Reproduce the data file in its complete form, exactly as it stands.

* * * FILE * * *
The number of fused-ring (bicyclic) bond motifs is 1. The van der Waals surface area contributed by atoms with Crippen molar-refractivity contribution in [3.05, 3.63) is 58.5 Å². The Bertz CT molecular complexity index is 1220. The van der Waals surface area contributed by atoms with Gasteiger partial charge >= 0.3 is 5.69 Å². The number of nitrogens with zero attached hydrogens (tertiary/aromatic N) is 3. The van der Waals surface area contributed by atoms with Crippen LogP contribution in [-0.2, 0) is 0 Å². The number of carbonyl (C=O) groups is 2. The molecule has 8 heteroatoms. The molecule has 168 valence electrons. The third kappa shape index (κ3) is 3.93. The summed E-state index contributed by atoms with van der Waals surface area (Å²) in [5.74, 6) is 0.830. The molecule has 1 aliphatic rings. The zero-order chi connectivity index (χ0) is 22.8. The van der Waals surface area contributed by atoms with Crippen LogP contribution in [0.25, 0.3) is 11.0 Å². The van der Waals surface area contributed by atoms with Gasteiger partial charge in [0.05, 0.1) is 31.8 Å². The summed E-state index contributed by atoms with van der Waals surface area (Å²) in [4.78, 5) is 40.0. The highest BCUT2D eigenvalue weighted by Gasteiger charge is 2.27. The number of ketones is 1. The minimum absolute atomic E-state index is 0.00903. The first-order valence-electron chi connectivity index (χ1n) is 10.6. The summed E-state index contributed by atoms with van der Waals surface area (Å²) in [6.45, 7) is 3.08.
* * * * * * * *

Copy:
The number of fused-ring (bicyclic) bond motifs is 1. The van der Waals surface area contributed by atoms with Crippen molar-refractivity contribution in [3.05, 3.63) is 58.5 Å². The Bertz CT molecular complexity index is 1220. The van der Waals surface area contributed by atoms with Gasteiger partial charge >= 0.3 is 5.69 Å². The number of nitrogens with zero attached hydrogens (tertiary/aromatic N) is 3. The van der Waals surface area contributed by atoms with Crippen LogP contribution in [-0.2, 0) is 0 Å². The number of carbonyl (C=O) groups is 2. The molecule has 8 heteroatoms. The molecule has 168 valence electrons. The third kappa shape index (κ3) is 3.93. The summed E-state index contributed by atoms with van der Waals surface area (Å²) in [5.74, 6) is 0.830. The molecule has 1 aliphatic rings. The zero-order chi connectivity index (χ0) is 22.8. The van der Waals surface area contributed by atoms with Crippen LogP contribution in [0.25, 0.3) is 11.0 Å². The van der Waals surface area contributed by atoms with Gasteiger partial charge in [0.05, 0.1) is 31.8 Å². The summed E-state index contributed by atoms with van der Waals surface area (Å²) in [4.78, 5) is 40.0. The highest BCUT2D eigenvalue weighted by Gasteiger charge is 2.27. The number of ketones is 1. The minimum absolute atomic E-state index is 0.00903. The first-order valence-electron chi connectivity index (χ1n) is 10.6. The summed E-state index contributed by atoms with van der Waals surface area (Å²) in [6.45, 7) is 3.08.